Five years on, BC mining industry still struggling

Eight mines stopped producing from 2015 to early 2016

This year marks the fifth year B.C. mining has struggled through low commodity prices, and both capital spending and revenues continue to decline, according to a PwC report on the industry.

PwC finds some silver linings amidst the gloom, pointing out that Pretium Resources is building its new Brucejack mine and a new silver mine is being developed by JDS Silver.

A total of eight mines halted production in 2015 and early 2016, moves that resulted in job losses for 20% of B.C.’s mining workforce. Quoted in the report, Karina Brino, president of the Mining Association of BC, said, “There is no rebound in sight.”

“Cost containment measures” — including workforce layoffs and other measures to save money — will continue for at least the next 12 to 18 months, she said. Between 2013 and 2015, nearly 2,000 B.C. workers lost their jobs as mining employment fell from 10,720 workers in 2013 to 8,726 in 2015.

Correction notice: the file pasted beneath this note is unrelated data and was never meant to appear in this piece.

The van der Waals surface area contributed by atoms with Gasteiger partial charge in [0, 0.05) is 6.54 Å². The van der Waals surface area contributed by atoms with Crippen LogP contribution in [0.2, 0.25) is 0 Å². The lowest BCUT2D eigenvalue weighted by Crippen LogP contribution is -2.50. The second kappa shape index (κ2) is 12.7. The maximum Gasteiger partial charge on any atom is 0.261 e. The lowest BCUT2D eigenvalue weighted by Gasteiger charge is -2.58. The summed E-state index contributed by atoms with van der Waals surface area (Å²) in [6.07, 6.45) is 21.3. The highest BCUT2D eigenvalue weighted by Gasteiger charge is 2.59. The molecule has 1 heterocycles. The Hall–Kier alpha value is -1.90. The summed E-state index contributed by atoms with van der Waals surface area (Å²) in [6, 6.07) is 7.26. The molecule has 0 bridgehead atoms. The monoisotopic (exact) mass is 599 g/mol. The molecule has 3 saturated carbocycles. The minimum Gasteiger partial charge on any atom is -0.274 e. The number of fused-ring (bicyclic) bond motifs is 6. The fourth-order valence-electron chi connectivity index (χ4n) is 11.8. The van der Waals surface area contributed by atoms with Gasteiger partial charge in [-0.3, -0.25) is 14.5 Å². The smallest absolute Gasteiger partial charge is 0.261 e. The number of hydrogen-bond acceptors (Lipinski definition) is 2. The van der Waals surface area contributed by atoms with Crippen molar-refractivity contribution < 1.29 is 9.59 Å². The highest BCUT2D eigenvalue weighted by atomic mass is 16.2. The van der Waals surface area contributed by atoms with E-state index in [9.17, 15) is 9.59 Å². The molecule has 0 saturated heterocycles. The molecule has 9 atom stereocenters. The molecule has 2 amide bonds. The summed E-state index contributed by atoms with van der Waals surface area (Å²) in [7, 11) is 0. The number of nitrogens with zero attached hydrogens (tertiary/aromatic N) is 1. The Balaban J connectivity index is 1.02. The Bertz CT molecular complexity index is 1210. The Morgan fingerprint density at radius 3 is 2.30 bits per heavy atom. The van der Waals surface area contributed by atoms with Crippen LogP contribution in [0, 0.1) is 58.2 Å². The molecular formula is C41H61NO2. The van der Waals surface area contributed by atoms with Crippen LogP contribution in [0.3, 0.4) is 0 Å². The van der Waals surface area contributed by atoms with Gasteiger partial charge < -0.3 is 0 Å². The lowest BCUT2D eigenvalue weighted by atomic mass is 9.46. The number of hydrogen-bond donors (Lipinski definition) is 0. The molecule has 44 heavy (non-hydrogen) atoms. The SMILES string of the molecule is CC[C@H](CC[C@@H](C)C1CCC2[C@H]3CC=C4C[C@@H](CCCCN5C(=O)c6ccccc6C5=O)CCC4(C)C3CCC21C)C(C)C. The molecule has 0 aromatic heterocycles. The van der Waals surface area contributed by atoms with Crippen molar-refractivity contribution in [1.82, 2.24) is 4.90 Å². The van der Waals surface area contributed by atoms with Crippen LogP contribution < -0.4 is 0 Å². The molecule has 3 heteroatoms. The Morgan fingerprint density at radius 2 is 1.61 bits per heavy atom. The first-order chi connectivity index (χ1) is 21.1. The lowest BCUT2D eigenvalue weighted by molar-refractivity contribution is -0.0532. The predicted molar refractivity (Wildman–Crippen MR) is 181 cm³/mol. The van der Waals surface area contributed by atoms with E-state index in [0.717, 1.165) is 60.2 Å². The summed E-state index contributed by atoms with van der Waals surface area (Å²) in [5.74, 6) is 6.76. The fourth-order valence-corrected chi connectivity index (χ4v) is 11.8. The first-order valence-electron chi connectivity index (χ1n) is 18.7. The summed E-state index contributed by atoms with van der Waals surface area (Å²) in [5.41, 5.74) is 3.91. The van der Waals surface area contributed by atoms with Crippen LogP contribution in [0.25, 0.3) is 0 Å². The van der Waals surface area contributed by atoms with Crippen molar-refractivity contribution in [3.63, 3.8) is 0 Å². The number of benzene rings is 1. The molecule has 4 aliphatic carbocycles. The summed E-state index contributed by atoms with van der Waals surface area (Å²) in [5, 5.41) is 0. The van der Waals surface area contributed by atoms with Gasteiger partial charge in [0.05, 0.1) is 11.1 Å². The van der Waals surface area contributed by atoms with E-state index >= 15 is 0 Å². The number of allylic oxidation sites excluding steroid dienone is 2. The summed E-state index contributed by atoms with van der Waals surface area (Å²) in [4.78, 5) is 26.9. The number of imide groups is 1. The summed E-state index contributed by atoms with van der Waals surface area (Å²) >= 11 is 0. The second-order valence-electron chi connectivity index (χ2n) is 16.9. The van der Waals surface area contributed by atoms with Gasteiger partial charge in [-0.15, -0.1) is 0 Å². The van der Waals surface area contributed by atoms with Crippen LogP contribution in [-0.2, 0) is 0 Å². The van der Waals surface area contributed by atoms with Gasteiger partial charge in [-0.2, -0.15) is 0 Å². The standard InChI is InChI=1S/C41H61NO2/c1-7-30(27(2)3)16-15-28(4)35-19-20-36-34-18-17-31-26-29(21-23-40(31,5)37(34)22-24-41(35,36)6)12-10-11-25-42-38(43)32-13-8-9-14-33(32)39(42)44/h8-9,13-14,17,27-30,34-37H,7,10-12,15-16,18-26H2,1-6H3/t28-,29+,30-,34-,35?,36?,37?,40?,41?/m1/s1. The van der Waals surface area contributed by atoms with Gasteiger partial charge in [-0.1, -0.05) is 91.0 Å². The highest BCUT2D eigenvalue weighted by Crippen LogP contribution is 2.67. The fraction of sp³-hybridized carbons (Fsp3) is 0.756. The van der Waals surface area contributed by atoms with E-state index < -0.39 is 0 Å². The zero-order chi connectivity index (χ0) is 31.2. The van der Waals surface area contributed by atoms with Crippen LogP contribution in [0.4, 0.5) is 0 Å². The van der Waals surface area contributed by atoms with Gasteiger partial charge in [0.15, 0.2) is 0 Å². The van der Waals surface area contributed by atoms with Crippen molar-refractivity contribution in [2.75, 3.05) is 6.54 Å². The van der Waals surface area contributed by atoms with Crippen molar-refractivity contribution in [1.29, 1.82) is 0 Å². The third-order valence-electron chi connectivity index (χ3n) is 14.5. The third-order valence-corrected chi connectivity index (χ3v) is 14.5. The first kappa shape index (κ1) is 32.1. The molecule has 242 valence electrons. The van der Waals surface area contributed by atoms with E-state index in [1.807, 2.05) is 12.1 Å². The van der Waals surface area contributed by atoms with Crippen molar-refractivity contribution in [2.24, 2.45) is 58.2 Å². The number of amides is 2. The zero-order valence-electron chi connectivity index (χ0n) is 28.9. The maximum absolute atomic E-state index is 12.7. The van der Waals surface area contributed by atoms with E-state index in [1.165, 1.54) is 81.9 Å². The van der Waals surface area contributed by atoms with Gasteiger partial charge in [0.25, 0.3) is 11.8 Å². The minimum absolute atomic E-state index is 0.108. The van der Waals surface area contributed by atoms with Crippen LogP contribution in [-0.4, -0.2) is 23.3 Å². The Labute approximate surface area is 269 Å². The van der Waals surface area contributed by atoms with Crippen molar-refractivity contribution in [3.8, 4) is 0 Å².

Junior mining companies have been particularly affected by the downturn as capital for those higher-risk investments has become harder to attract.

Commodity prices are expected to remain depressed in 2016, but the story varies depending on the commodity. Copper, silver and gold prices are not expected to rise. Metallurgical coal has recently seen higher spot prices in Asia, while zinc is the “one bright spot” in the metals forecast. Zinc supply is expected to drop, while demand is growing because of stronger auto production and increased infrastructure spending in China and India.